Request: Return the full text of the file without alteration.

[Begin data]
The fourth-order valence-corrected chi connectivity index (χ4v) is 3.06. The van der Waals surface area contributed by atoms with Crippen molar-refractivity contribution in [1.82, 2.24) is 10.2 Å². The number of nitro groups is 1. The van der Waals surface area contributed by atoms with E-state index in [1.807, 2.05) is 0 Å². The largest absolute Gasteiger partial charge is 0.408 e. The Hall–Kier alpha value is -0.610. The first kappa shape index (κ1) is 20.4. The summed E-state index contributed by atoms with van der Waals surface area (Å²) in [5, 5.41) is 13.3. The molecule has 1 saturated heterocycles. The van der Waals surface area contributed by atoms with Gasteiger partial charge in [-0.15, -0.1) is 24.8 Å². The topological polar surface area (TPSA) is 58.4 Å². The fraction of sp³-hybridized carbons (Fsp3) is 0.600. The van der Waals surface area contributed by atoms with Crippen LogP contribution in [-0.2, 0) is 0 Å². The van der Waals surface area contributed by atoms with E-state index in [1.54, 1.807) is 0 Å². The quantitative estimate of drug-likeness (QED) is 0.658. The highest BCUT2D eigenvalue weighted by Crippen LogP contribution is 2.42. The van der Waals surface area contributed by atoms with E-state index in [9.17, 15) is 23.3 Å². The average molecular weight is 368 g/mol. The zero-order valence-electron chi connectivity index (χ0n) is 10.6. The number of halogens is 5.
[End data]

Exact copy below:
The fourth-order valence-corrected chi connectivity index (χ4v) is 3.06. The van der Waals surface area contributed by atoms with Crippen molar-refractivity contribution in [1.82, 2.24) is 10.2 Å². The number of nitro groups is 1. The van der Waals surface area contributed by atoms with E-state index in [1.807, 2.05) is 0 Å². The largest absolute Gasteiger partial charge is 0.408 e. The Hall–Kier alpha value is -0.610. The first kappa shape index (κ1) is 20.4. The summed E-state index contributed by atoms with van der Waals surface area (Å²) in [5, 5.41) is 13.3. The molecule has 1 saturated heterocycles. The van der Waals surface area contributed by atoms with Gasteiger partial charge in [-0.15, -0.1) is 24.8 Å². The topological polar surface area (TPSA) is 58.4 Å². The fraction of sp³-hybridized carbons (Fsp3) is 0.600. The van der Waals surface area contributed by atoms with Crippen LogP contribution in [-0.2, 0) is 0 Å². The van der Waals surface area contributed by atoms with E-state index in [1.54, 1.807) is 0 Å². The quantitative estimate of drug-likeness (QED) is 0.658. The highest BCUT2D eigenvalue weighted by Crippen LogP contribution is 2.42. The van der Waals surface area contributed by atoms with E-state index in [9.17, 15) is 23.3 Å². The average molecular weight is 368 g/mol. The zero-order valence-electron chi connectivity index (χ0n) is 10.6. The number of halogens is 5.